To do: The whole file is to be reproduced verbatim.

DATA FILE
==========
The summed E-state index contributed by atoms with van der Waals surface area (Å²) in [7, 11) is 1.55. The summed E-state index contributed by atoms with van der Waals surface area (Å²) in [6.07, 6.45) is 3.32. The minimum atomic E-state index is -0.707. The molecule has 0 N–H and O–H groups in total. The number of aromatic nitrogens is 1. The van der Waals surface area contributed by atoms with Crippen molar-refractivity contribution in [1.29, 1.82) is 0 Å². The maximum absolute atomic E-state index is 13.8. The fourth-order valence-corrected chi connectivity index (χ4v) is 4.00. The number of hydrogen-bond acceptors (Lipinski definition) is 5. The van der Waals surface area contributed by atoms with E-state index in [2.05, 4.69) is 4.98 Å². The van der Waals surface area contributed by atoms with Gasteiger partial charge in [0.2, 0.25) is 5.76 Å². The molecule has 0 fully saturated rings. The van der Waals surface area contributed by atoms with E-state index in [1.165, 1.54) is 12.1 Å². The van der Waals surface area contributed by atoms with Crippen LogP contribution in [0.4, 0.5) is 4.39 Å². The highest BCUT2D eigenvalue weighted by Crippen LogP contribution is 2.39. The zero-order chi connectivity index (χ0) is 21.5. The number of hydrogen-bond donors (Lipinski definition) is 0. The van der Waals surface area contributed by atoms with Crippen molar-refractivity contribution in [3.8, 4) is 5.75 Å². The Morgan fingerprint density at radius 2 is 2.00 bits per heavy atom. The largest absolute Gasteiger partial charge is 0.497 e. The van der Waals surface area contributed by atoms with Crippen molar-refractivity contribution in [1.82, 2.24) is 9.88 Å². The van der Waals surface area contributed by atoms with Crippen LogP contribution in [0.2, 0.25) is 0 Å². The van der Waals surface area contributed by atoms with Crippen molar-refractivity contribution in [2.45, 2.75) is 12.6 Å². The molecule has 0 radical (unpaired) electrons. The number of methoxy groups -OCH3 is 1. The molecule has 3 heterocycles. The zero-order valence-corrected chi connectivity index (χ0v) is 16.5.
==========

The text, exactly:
The summed E-state index contributed by atoms with van der Waals surface area (Å²) in [7, 11) is 1.55. The summed E-state index contributed by atoms with van der Waals surface area (Å²) in [6.07, 6.45) is 3.32. The minimum atomic E-state index is -0.707. The molecule has 0 N–H and O–H groups in total. The number of aromatic nitrogens is 1. The van der Waals surface area contributed by atoms with Crippen molar-refractivity contribution in [1.29, 1.82) is 0 Å². The maximum absolute atomic E-state index is 13.8. The fourth-order valence-corrected chi connectivity index (χ4v) is 4.00. The number of hydrogen-bond acceptors (Lipinski definition) is 5. The van der Waals surface area contributed by atoms with E-state index in [2.05, 4.69) is 4.98 Å². The van der Waals surface area contributed by atoms with Gasteiger partial charge in [0.2, 0.25) is 5.76 Å². The molecule has 0 fully saturated rings. The van der Waals surface area contributed by atoms with E-state index in [1.165, 1.54) is 12.1 Å². The van der Waals surface area contributed by atoms with Crippen LogP contribution in [0.4, 0.5) is 4.39 Å². The highest BCUT2D eigenvalue weighted by Crippen LogP contribution is 2.39. The zero-order chi connectivity index (χ0) is 21.5. The number of hydrogen-bond donors (Lipinski definition) is 0. The van der Waals surface area contributed by atoms with Crippen molar-refractivity contribution in [3.8, 4) is 5.75 Å². The Morgan fingerprint density at radius 2 is 2.00 bits per heavy atom. The largest absolute Gasteiger partial charge is 0.497 e. The van der Waals surface area contributed by atoms with Crippen molar-refractivity contribution in [1.82, 2.24) is 9.88 Å². The van der Waals surface area contributed by atoms with Crippen LogP contribution in [0.2, 0.25) is 0 Å². The van der Waals surface area contributed by atoms with Crippen molar-refractivity contribution in [2.45, 2.75) is 12.6 Å². The molecule has 0 radical (unpaired) electrons. The number of methoxy groups -OCH3 is 1. The molecule has 3 heterocycles. The zero-order valence-corrected chi connectivity index (χ0v) is 16.5.